You can make this Beef Bolognese with Sausage in less than 90 minutes! It's made with a 50-50 combination of ground beef and Italian sausage plus just enough tomato, the way authentic Bolognese sauce should be! My updated recipe is better than ever after additional testing to produce the best flavor and texture!
I've tested this Beef Bolognese recipe 6,000...I mean, six times, at least. After tweaking it again recently, I'm confident we've nailed the perfect Bolognese sauce, featuring:
- robust, meaty flavor
- ample liquid so it's not dry
- just enough half-and-half for a velvety texture
- the perfect amount of tomato flavor that doesn't overpower the sauce.
Because here's the key to authentic Bolognese sauce: It's not a tomato sauce with ground meat. It's a meat sauce with a hint of tomato.
Read on for all of the details. I take my sauce recipes seriously!
Onion, Carrots, Celery: Bolognese sauce starts with a delicious soffritto base — onions, carrots and celery sautéed in butter and olive oil. I added garlic, of course.
Ground Beef: Use 85% ground beef for extra flavor or go a bit leaner with 90%.
Ground Sausage: Ground Italian sausage is a game-changer here. I say this with authority, after experimenting with beef-and-pancetta and beef-with-bacon combinations. There's no comparison!
Use sweet Italian sausage for a dish that appeals to most palates, or hot Italian sausage for a spicy dish.
Tomato Paste: After trying several versions of Bolognese with peeled or crushed tomatoes, I knew something wasn't right. The tomatoes were taking over.
Then Mom told me that Ada Boni's Italian Regional Cooking (affiliate link), calls for tomato paste instead. I was skeptical at first, but it works beautifully!
Beef Stock: I always use stock instead of broth in my recipes for deeper flavor. Beef stock (affiliate link) tastes amazing here, but you could probably use chicken stock if needed.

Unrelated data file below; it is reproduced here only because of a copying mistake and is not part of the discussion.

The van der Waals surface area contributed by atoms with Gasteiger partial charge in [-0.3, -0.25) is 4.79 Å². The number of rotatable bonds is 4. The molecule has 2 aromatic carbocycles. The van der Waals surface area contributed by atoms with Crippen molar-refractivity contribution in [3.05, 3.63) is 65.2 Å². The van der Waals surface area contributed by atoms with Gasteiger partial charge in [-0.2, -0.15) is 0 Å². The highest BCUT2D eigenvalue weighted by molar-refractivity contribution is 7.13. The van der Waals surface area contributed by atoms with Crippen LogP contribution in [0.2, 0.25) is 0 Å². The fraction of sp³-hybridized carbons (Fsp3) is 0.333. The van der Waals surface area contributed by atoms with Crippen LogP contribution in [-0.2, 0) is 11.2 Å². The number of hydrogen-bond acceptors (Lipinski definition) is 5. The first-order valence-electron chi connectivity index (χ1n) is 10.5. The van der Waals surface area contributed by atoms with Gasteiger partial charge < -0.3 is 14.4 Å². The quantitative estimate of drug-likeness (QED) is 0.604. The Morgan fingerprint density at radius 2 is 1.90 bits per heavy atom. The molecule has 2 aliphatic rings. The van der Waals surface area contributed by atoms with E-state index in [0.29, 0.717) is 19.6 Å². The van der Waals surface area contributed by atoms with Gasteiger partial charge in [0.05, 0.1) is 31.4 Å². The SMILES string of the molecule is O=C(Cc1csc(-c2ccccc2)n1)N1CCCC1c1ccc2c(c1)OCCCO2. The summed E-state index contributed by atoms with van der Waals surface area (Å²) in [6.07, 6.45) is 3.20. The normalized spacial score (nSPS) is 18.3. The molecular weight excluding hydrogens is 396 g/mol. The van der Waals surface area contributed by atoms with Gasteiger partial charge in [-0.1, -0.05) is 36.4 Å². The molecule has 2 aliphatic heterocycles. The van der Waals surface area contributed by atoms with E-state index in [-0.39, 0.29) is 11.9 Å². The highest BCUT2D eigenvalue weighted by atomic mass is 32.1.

White Wine: People often wonder if you can use white wine in Bolognese, and I'm here to say, "YES!" I love using Sauvignon Blanc here, but feel free to substitute Chardonnay or your favorite red wine.
If you need to omit the alcohol, add more beef stock to compensate.
Half-and-Half: Whenever I add a milk product to my sauces, I try to find the lightest option that works. Half-and-half does the job here. You could use cream instead, if you prefer a richer sauce.
Basil: We're not just adding garnish. Fresh basil leaves bring immense flavor. Roll and slice them into ribbons and taste the magic that happens!
How to make beef bolognese
See the card at the end of this post for the full recipe, but here's an overview.
- Sauté diced onions, carrots and celery in butter and olive oil until tender.
- Add the ground beef and ground sausage and break it up with a wooden spoon.
- Cook and stir as needed until the meat is browned. Add the wine and simmer the mixture for five minutes.
- Stir in the tomato paste, beef stock, half-and-half and seasonings. After it comes to a boil, lower the heat and simmer for 45 minutes, stirring occasionally. Add fresh basil.
Traditional pasta for Bolognese
Traditionally, Bolognese goes with long, flat ribbons of pasta such as tagliatelle or pappardelle (pictured in this post).
But you could use fettuccine, spaghetti or linguine. Even a medium-cut pasta such as rigatoni or penne would work well.
What to serve with Bolognese besides pasta
For a low-carb option, you can serve this with spaghetti squash boats or zucchini noodles instead of pasta.
Frequently asked questions
"Bolognese" means anything that relates to the city of Bologna in the Emilia-Romagna region of Italy.